Ex-Senator stays tough on issues that matter to her

Barbara Boxer


Former U.S. Sen. Barbara Boxer is quick to clarify that she isn’t retired. She just decided not to seek re-election last year after more than three decades in the House and Senate.

And it’s pretty clear why she doesn’t just want to relax in her home state of California.

“In 2018, we’re going to have an election for Congress, and if we don’t take a stand, I think we are in deep trouble because right now, the Republicans run everything and that means the right wing runs everything,” said Boxer, who has written a memoir, “The Art of Tough: Fearlessly Facing Politics and Life.” She will speak Sunday, Nov. 5, at the St. Louis Jewish Book Festival.

Like other Democrats, Boxer describes President Donald Trump as a demagogue.

But Boxer, especially, sounds authentic in expressing concerns about the treatment of women in the workplace and climate change because women’s rights and the environment were two of her core issues as a lawmaker.

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“Barbara Boxer has been one of the most steadfast champions for women and families in the United States Senate,” Stephanie Schriock, president of EMILY’s List, which helps elect women who support reproductive rights, told The Atlantic when Boxer announced her departure.

And in praising Boxer’s memoir, actor and environmentalist Ted Danson wrote, “It takes a true warrior to fight against the biggest polluters who would degrade our environment. That warrior is Barbara Boxer, who has been my partner for years in protecting our oceans so that their beauty remains for future generations.”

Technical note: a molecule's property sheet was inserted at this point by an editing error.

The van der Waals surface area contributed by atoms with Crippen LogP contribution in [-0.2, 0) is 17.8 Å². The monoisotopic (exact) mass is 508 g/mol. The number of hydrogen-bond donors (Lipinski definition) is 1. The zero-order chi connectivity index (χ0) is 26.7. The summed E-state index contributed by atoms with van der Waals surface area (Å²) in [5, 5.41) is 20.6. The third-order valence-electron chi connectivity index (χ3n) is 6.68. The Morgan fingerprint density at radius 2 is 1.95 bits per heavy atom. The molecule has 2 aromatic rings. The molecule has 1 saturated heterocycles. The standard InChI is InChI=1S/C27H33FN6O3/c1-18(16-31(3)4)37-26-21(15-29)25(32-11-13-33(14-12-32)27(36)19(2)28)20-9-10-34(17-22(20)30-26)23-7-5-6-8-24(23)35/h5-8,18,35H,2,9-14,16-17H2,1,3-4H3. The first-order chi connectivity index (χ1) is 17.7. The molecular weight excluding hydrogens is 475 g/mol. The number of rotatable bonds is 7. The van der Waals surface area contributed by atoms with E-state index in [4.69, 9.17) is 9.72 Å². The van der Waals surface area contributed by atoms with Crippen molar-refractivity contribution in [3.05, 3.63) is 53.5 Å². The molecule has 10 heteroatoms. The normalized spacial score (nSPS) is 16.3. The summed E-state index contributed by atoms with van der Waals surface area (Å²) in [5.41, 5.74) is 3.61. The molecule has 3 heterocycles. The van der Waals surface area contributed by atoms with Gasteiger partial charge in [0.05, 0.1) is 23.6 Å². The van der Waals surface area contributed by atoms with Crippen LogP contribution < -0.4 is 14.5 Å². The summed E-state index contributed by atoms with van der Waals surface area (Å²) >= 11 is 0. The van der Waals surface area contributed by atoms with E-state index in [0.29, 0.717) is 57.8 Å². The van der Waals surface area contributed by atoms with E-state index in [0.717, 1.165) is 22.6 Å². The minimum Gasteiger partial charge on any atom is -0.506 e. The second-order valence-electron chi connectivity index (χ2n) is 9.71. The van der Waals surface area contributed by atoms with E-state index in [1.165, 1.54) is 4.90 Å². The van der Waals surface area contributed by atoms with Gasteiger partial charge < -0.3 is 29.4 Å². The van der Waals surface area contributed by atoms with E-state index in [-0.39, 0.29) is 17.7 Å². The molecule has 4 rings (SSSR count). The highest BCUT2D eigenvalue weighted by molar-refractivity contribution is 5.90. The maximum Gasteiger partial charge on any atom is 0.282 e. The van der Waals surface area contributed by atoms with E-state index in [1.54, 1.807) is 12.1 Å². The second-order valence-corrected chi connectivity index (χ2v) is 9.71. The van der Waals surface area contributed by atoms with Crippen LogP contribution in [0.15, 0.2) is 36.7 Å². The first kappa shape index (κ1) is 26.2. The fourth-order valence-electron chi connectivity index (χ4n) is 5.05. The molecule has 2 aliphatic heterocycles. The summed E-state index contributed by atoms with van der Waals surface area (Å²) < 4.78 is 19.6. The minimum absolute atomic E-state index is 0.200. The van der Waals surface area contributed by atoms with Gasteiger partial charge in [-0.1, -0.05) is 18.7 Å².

In advance of her visit, Boxer, 76, spoke with the Jewish Light about Republican opposition to environmental regulations, recent sexual harassment allegations and Missouri Sen. Claire McCaskill, and about her appearance with Danson on “Curb Your Enthusiasm.” 


When you announced your retirement, did you have a sense that the country was as polarized as it appears to be right now and that a candidate like Donald Trump could be elected?

No, no way.


How did you view the country and what do you think the forces were that got Trump elected?

I think if you look at the Republican Party, it’s been moving to the very far right and it’s been nurturing this divisiveness and anger at government and blaming somebody else for your life. The socially more liberal but fiscally conservative [group] kind of signed off on the negative social justice side of things, where they went after gays and women. It’s kind of been an unholy alliance.